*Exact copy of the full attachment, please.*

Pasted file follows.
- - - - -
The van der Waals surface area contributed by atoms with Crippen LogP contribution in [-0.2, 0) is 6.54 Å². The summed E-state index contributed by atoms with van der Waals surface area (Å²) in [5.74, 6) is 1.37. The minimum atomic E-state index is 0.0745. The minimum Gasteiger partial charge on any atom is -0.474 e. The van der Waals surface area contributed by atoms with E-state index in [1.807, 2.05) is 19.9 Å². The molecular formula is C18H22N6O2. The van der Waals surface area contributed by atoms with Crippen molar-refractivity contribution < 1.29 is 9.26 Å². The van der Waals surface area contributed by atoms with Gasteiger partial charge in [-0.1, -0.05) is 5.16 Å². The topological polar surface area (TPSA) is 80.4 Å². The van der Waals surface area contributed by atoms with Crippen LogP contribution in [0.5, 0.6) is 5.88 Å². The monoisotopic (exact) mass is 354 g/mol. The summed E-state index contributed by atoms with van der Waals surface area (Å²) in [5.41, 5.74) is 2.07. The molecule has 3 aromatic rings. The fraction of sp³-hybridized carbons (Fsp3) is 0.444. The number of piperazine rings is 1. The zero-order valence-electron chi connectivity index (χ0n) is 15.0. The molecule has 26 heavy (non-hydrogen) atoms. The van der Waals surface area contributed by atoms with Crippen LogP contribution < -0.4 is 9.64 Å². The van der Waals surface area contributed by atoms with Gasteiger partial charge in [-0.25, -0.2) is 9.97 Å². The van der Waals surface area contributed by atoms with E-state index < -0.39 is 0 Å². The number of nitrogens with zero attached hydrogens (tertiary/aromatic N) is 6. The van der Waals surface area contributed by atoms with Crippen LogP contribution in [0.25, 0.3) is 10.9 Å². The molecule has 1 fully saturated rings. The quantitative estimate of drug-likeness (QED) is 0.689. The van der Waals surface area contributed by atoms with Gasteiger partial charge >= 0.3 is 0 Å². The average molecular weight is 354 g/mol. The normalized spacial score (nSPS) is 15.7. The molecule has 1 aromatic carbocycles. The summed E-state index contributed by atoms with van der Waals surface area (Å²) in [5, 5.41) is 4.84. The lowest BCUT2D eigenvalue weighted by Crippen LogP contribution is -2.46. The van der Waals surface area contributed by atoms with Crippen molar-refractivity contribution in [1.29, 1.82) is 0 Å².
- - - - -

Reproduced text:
The van der Waals surface area contributed by atoms with Crippen LogP contribution in [-0.2, 0) is 6.54 Å². The summed E-state index contributed by atoms with van der Waals surface area (Å²) in [5.74, 6) is 1.37. The minimum atomic E-state index is 0.0745. The minimum Gasteiger partial charge on any atom is -0.474 e. The van der Waals surface area contributed by atoms with E-state index in [1.807, 2.05) is 19.9 Å². The molecular formula is C18H22N6O2. The van der Waals surface area contributed by atoms with Crippen molar-refractivity contribution < 1.29 is 9.26 Å². The van der Waals surface area contributed by atoms with Gasteiger partial charge in [-0.1, -0.05) is 5.16 Å². The topological polar surface area (TPSA) is 80.4 Å². The van der Waals surface area contributed by atoms with Crippen LogP contribution in [0.5, 0.6) is 5.88 Å². The monoisotopic (exact) mass is 354 g/mol. The summed E-state index contributed by atoms with van der Waals surface area (Å²) in [5.41, 5.74) is 2.07. The molecule has 3 aromatic rings. The fraction of sp³-hybridized carbons (Fsp3) is 0.444. The number of piperazine rings is 1. The zero-order valence-electron chi connectivity index (χ0n) is 15.0. The molecule has 26 heavy (non-hydrogen) atoms. The van der Waals surface area contributed by atoms with Crippen LogP contribution < -0.4 is 9.64 Å². The van der Waals surface area contributed by atoms with Gasteiger partial charge in [-0.25, -0.2) is 9.97 Å². The van der Waals surface area contributed by atoms with E-state index < -0.39 is 0 Å². The number of nitrogens with zero attached hydrogens (tertiary/aromatic N) is 6. The van der Waals surface area contributed by atoms with Crippen LogP contribution in [0.25, 0.3) is 10.9 Å². The molecule has 1 fully saturated rings. The quantitative estimate of drug-likeness (QED) is 0.689. The van der Waals surface area contributed by atoms with Gasteiger partial charge >= 0.3 is 0 Å². The average molecular weight is 354 g/mol. The normalized spacial score (nSPS) is 15.7. The molecule has 1 aromatic carbocycles. The summed E-state index contributed by atoms with van der Waals surface area (Å²) in [5, 5.41) is 4.84. The lowest BCUT2D eigenvalue weighted by Crippen LogP contribution is -2.46. The van der Waals surface area contributed by atoms with Crippen molar-refractivity contribution in [1.29, 1.82) is 0 Å².